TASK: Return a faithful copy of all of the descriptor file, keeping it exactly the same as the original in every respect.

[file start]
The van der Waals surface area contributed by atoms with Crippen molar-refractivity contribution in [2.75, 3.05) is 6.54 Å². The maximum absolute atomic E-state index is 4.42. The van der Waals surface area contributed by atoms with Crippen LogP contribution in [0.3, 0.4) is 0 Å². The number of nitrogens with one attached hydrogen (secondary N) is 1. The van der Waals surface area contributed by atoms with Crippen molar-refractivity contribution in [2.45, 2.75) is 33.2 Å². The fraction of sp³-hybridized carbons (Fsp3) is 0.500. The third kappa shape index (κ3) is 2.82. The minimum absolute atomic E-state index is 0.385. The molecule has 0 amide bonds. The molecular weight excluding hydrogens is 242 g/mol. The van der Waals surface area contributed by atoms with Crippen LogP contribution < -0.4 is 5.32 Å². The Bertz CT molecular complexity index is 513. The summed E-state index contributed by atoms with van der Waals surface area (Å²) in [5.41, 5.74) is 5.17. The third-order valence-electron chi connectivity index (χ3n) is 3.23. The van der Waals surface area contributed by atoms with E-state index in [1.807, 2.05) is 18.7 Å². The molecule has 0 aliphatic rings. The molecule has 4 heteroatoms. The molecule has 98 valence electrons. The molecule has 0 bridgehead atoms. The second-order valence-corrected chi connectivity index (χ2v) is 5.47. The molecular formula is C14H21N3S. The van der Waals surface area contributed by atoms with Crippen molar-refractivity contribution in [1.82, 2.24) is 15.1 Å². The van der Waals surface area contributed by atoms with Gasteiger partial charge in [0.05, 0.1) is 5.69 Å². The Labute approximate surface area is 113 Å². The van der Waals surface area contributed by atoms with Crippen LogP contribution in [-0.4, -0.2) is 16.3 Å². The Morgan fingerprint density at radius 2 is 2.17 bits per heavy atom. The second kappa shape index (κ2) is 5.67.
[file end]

The van der Waals surface area contributed by atoms with Crippen molar-refractivity contribution in [2.75, 3.05) is 6.54 Å². The maximum absolute atomic E-state index is 4.42. The van der Waals surface area contributed by atoms with Crippen LogP contribution in [0.3, 0.4) is 0 Å². The number of nitrogens with one attached hydrogen (secondary N) is 1. The van der Waals surface area contributed by atoms with Crippen molar-refractivity contribution in [2.45, 2.75) is 33.2 Å². The fraction of sp³-hybridized carbons (Fsp3) is 0.500. The third kappa shape index (κ3) is 2.82. The minimum absolute atomic E-state index is 0.385. The molecule has 0 amide bonds. The molecular weight excluding hydrogens is 242 g/mol. The van der Waals surface area contributed by atoms with Crippen LogP contribution < -0.4 is 5.32 Å². The Bertz CT molecular complexity index is 513. The summed E-state index contributed by atoms with van der Waals surface area (Å²) in [5.41, 5.74) is 5.17. The third-order valence-electron chi connectivity index (χ3n) is 3.23. The van der Waals surface area contributed by atoms with E-state index in [1.807, 2.05) is 18.7 Å². The molecule has 0 aliphatic rings. The molecule has 4 heteroatoms. The molecule has 98 valence electrons. The molecule has 0 bridgehead atoms. The second-order valence-corrected chi connectivity index (χ2v) is 5.47. The molecular formula is C14H21N3S. The van der Waals surface area contributed by atoms with Crippen molar-refractivity contribution in [1.82, 2.24) is 15.1 Å². The van der Waals surface area contributed by atoms with Gasteiger partial charge in [0.05, 0.1) is 5.69 Å². The Labute approximate surface area is 113 Å². The van der Waals surface area contributed by atoms with Crippen LogP contribution in [-0.4, -0.2) is 16.3 Å². The Morgan fingerprint density at radius 2 is 2.17 bits per heavy atom. The second kappa shape index (κ2) is 5.67.